·    It is the responsibility of the swimmer to come to the coaches after they swim in a meet to get feedback.

·    Each age group: 8 & under, 9 - 10, 11 - 12, 13 - 14, 15 & up, will have different cleanup responsibilities for practice and meets.


Vacation Dates

Please let the coaches know if you will be on vacation and will not be available for a meet.  This plays an important role in the lineup. Thank you!

Parent Responsibilities

·    Make sure that your swimmer(s) are at the pool during their practice time.

·    Post the team calendar in your home and know your

    swimmer(s)’ schedule.

·    Transport your swimmer(s) to and from meets and practices.

·    Supervise your children at meets and activities.

·    Notify the coaches of swimmer availability for Saturday meets by entering dates not available in the coach’s log (they must know by Thursday if your child is not available for Saturday’s meet).

·    Check the newsletter & website each week for changes, updates and news.

·    Help with your swimmer(s)’ nutrition.

·    Refer to the MCSL handbook for swimming and meet rules, locations, phone numbers, times, records, etc.

·    Volunteer your time at least four full meets during the season (officials, timers, café help, automation, and ribbons are just a few choices) - there are a variety of jobs to suit everyone’s interests!

·    Do not talk to your child during practice unless there is an emergency. (Parents and younger siblings must be clear of the deck area where coaches stand during practice)

·    Any question or comments you have for the coaches should be addressed before or after practice, or put a note in their folder in the team box.

·    Cheer for all children, not just your own.



Practice Makes Perfect (Actually Perfect Practice Makes Perfect)

One of the biggest determining factors of a successful swim season is how well & how consistently swimmers train. This is especially true at the beginning of a season. Regaining that “feel for the water” is one of the most common obstacles that swimmers will experience and the ONLY way to get past it is to get swimming. But swimming is a lot more than just swimming back and forth which is BORING according to some of my swimmers and I can’t disagree, practice will never be like a day at 6 flags. Swimming back and forth IS boring. Sure you can always sing a song while you swim, but it’s usually something like the theme to “SpongeBob Squarepants.” Even though that’s not a bad tune, you never quite get beyond “OOOOOHHHHHHH Who lives in a pineapple under the sea?”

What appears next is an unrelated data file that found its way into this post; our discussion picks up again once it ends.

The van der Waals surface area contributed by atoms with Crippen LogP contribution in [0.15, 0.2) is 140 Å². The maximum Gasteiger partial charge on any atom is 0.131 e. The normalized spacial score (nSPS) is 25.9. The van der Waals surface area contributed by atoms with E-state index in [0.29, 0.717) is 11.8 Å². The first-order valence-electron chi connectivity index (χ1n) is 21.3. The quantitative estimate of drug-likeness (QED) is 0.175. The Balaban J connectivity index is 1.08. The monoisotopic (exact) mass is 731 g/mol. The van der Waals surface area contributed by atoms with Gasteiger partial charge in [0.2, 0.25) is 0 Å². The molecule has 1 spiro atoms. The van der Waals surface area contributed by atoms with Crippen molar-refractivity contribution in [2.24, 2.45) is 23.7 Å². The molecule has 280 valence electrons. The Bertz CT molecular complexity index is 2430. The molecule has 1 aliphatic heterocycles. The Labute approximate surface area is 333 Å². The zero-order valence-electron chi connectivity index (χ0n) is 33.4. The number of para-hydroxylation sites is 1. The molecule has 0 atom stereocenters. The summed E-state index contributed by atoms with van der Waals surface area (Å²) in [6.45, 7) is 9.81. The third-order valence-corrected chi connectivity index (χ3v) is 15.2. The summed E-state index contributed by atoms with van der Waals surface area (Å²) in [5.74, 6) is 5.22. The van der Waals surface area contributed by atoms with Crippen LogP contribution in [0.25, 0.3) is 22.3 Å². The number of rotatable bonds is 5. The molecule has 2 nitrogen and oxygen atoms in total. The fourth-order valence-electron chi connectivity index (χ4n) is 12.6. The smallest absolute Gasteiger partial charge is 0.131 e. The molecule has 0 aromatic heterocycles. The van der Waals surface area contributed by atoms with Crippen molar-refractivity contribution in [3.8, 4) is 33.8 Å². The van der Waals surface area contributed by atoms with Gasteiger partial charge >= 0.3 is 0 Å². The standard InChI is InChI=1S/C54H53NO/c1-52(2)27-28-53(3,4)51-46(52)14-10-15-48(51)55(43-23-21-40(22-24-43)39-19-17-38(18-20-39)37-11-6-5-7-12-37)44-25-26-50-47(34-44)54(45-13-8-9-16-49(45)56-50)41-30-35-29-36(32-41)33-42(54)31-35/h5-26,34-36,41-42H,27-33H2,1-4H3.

The point of practice is to work on everything that makes a great swim GREAT!! Practice does not always have to be HARD in order for it to be CHALLENGING. Some of the most challenging practices focus on the smallest details; streamlines, flip turns, backstroke stroke counts, and great finishes are just some of the “little details at practice that become big details at meets” (This is copyrighted, so don’t steal it!) We coaches say these things over and over and over again because they are IMPORTANT!!!, not because we like how the words sound coming out of our mouths.
    Listening to the coach is one of the most important things a swimmer can do at practice. Any common household monkey can say “Swim 10 x 200 on 4:00.” But a real coach says a whole lot more. Have you listened lately? So next time try to make practice more than just about swimming back and forth; make practice perfect.